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Old 8th Aug 2022, 06:16
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Fully automated trains have existed for years, Gatwick had them between terminals in the 1980s. I was referring to Australias rail system could be automated if enough money was spent. Aircraft are far easier to automate than ships or cars, far less chaos in the system. I worked with a group that has been flying fully automated drones since the late 1990s, ie they can fly from a to b just by being told where to go.

The issue prior with large train networks going automated is the issue of interaction with other things that might cross or block tracks. Visual recognition systems now have covered that area making it possible. Planes dont have these issues. By the way the new Sydney line is driverless.

In anycase I never said airliners would be fully automated anytime soon, they will just drop to single pilot operation with ai assisstance, most likely within 10 years.
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Old 8th Aug 2022, 07:16
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they will just drop to single pilot operation with ai assisstance, most likely within 10 years.
That is hilarious. Not a chance of that timeline.
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Old 8th Aug 2022, 07:36
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I think you'll find that the delevopment of alternative fuels is a far higher priority than pilotless aircraft for airlines (and therefore manufacturers).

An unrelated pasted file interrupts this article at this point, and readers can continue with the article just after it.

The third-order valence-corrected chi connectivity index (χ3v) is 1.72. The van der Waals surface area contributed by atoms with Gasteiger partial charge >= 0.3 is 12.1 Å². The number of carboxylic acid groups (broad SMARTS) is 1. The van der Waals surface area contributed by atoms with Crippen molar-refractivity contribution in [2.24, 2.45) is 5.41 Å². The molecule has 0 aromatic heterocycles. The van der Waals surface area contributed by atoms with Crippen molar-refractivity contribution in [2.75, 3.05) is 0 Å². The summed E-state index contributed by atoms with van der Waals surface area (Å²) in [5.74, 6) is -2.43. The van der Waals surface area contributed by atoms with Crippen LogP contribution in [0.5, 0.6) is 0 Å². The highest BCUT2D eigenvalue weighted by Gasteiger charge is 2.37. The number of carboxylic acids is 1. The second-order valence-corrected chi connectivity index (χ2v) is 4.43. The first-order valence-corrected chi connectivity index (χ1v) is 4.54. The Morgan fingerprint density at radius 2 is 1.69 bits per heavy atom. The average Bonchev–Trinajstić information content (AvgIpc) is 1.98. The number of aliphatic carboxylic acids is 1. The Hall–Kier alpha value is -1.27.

The financial rewards are just that much greater that the R&D spend can be better justified.
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Old 8th Aug 2022, 08:09
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The mindset here goes a long ways in explaining the predicament of Aussie pilots. Proclamations of wild doomsday scenarios, almost a resignation of accepting downward pressure on wages. Itís a working class mindset.
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Old 8th Aug 2022, 08:14
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Originally Posted by 43Inches View Post
Fully automated trains have existed for years, Gatwick had them between terminals in the 1980s. I was referring to Australias rail system could be automated if enough money was spent. Aircraft are far easier to automate than ships or cars, far less chaos in the system. I worked with a group that has been flying fully automated drones since the late 1990s, ie they can fly from a to b just by being told where to go.

The issue prior with large train networks going automated is the issue of interaction with other things that might cross or block tracks. Visual recognition systems now have covered that area making it possible. Planes dont have these issues. By the way the new Sydney line is driverless.

In anycase I never said airliners would be fully automated anytime soon, they will just drop to single pilot operation with ai assisstance, most likely within 10 years.

Mate you’re cooked.

It’s taken Boeing over 10 years just to add new engines and a new wing to the 777 and it’s not even certified yet!
New aircraft development is at best 15 years from launch to EIS. Add a massive technological advance like you are talking about and you can double that development time.
The current air traffic control system would need to be completely overhauled and modernised requiring cooperation with every signgle country on earth. Will not happen in our lifetimes.
I think there is higher probably of a world war taking us back to the dark ages before that happens…

Last edited by davidclarke; 8th Aug 2022 at 09:42.